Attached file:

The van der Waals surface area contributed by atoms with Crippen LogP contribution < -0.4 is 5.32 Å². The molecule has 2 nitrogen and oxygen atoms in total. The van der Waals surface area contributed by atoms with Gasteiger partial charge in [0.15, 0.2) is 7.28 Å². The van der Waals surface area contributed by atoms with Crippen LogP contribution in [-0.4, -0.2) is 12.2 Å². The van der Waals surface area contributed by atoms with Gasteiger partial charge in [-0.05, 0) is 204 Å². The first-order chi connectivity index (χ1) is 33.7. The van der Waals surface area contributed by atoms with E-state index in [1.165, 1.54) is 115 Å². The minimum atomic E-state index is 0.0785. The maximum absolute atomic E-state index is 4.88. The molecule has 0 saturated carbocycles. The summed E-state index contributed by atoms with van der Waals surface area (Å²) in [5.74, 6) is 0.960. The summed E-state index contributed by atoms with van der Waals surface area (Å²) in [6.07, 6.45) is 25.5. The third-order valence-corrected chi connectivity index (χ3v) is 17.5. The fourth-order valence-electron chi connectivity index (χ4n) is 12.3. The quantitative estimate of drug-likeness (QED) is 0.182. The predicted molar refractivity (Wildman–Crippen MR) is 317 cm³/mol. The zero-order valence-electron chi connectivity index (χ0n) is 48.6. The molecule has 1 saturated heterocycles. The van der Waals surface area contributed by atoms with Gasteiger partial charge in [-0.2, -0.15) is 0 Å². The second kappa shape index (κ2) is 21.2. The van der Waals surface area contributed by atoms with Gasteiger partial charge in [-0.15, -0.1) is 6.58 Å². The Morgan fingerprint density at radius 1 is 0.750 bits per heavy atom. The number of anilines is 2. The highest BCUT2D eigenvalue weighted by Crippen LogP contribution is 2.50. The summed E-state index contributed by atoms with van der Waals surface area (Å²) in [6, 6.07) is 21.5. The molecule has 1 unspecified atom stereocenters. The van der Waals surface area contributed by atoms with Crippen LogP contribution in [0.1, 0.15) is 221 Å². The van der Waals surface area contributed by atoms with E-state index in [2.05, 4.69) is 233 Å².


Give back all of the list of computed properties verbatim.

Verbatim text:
The van der Waals surface area contributed by atoms with Crippen LogP contribution < -0.4 is 5.32 Å². The molecule has 2 nitrogen and oxygen atoms in total. The van der Waals surface area contributed by atoms with Gasteiger partial charge in [0.15, 0.2) is 7.28 Å². The van der Waals surface area contributed by atoms with Crippen LogP contribution in [-0.4, -0.2) is 12.2 Å². The van der Waals surface area contributed by atoms with Gasteiger partial charge in [-0.05, 0) is 204 Å². The first-order chi connectivity index (χ1) is 33.7. The van der Waals surface area contributed by atoms with E-state index in [1.165, 1.54) is 115 Å². The minimum atomic E-state index is 0.0785. The maximum absolute atomic E-state index is 4.88. The molecule has 0 saturated carbocycles. The summed E-state index contributed by atoms with van der Waals surface area (Å²) in [5.74, 6) is 0.960. The summed E-state index contributed by atoms with van der Waals surface area (Å²) in [6.07, 6.45) is 25.5. The third-order valence-corrected chi connectivity index (χ3v) is 17.5. The fourth-order valence-electron chi connectivity index (χ4n) is 12.3. The quantitative estimate of drug-likeness (QED) is 0.182. The predicted molar refractivity (Wildman–Crippen MR) is 317 cm³/mol. The zero-order valence-electron chi connectivity index (χ0n) is 48.6. The molecule has 1 saturated heterocycles. The van der Waals surface area contributed by atoms with Gasteiger partial charge in [-0.2, -0.15) is 0 Å². The second kappa shape index (κ2) is 21.2. The van der Waals surface area contributed by atoms with Gasteiger partial charge in [-0.15, -0.1) is 6.58 Å². The Morgan fingerprint density at radius 1 is 0.750 bits per heavy atom. The number of anilines is 2. The highest BCUT2D eigenvalue weighted by Crippen LogP contribution is 2.50. The summed E-state index contributed by atoms with van der Waals surface area (Å²) in [6, 6.07) is 21.5. The molecule has 1 unspecified atom stereocenters. The van der Waals surface area contributed by atoms with Crippen LogP contribution in [0.1, 0.15) is 221 Å². The van der Waals surface area contributed by atoms with E-state index in [2.05, 4.69) is 233 Å².